"It is further mutually agreed that said second party shall have all the benefit of the good will of said copartnership business and may continue to use the name of said first party in any way necessary to secure debts due said firm by suit at law or otherwise and upon the signs and billheads and business papers; and that said first party may, if he so desire, assist said second party in the future conduct of said business — and said second party agrees to pay said first party the monthly wage or sum of one hundred dollars for such assistance.

"In witness whereof, we have hereunto set our hands and seals this the first day of June, eighteen hundred and ninety-six.


He also introduced in evidence two deeds, dated in the July following, by which plaintiff specifically conveyed to said defendant all plaintiff's interest in the real property belonging to said copartnership, and also admitted that the deeds were made in furtherance of said contract.

After these instruments had been introduced in evidence, plaintiff was asked: "Now, state what, if any, was the consideration of these conveyances." To this question defendants objected as aforesaid. The court asked counsel for plaintiff what he expected to prove by the witness, and he replied that he expected to prove that "there was in fact no consideration whatever behind any of the conveyances or the transfer." The court sustained the objection.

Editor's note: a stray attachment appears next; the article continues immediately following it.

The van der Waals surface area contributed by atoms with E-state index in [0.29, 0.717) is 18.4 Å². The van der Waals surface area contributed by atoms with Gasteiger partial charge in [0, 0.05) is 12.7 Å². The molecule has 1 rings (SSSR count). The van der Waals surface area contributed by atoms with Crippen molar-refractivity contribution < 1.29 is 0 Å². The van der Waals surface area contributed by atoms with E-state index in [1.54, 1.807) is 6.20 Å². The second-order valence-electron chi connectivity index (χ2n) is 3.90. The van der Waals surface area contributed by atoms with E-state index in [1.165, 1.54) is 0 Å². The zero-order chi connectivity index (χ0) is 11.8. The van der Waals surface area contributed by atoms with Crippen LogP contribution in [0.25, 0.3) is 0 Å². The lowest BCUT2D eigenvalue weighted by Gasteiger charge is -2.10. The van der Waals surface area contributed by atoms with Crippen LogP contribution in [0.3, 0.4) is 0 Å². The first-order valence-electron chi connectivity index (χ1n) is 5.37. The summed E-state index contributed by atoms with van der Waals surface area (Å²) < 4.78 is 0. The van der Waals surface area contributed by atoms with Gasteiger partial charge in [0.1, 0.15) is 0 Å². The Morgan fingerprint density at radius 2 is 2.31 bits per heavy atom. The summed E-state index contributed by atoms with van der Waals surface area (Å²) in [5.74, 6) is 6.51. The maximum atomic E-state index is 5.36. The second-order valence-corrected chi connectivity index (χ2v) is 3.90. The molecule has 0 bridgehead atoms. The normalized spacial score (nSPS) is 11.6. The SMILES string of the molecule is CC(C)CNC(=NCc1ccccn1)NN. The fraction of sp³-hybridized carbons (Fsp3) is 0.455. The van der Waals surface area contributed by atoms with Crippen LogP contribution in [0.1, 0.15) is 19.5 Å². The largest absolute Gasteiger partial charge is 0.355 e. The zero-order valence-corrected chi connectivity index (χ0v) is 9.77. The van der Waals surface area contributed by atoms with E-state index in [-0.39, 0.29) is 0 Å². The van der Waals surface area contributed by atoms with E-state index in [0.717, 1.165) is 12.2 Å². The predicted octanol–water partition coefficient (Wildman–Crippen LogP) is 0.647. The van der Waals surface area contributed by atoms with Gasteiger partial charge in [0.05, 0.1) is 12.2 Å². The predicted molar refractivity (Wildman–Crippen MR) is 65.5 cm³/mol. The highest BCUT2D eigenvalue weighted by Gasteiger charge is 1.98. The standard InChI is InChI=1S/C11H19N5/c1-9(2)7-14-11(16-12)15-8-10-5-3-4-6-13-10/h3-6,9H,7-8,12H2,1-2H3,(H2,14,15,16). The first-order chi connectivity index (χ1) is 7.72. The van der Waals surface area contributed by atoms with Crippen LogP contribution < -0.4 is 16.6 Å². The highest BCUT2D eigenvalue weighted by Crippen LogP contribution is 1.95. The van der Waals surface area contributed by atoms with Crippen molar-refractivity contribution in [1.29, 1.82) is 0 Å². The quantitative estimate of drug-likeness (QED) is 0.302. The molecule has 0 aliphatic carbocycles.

The ruling of the court sustaining the objection was right. The contract was a written contract, made by and between both the parties, in which there were mutual interdependent covenants; and the offer of plaintiff by oral testimony to vary and entirely defeat the written contract was entirely within the rule that such a contract cannot be thus varied and overcome. No fraud, no undue influence, no mistake was averred or sought to be proved; but more than two years after the execution of the contract and deeds it was sought to fundamentally vary it by parol evidence, and to change it, by oral testimony, into something entirely different from what it clearly and expressly is on its face. This attempt is sought to be justified on the ground of the confidential relations of partners, and on the proposition that the real consideration of a deed or contract can usually be shown. As to the confidential relation of partners, the general rule is, that it exists only as to the current business of the partnership, and that when they come to contract with each other for a dissolution of the partnership they stand at arm's length. It may be conceded that this rule is subject to the qualification that in negotiations for a dissolution each partner must deal fairly with his copartners, and not conceal from them important matters within his own knowledge touching the business and property of the partnership; but in the case at bar there is no averment or pretense of such unfairness or of any suppression of knowledge by defendant.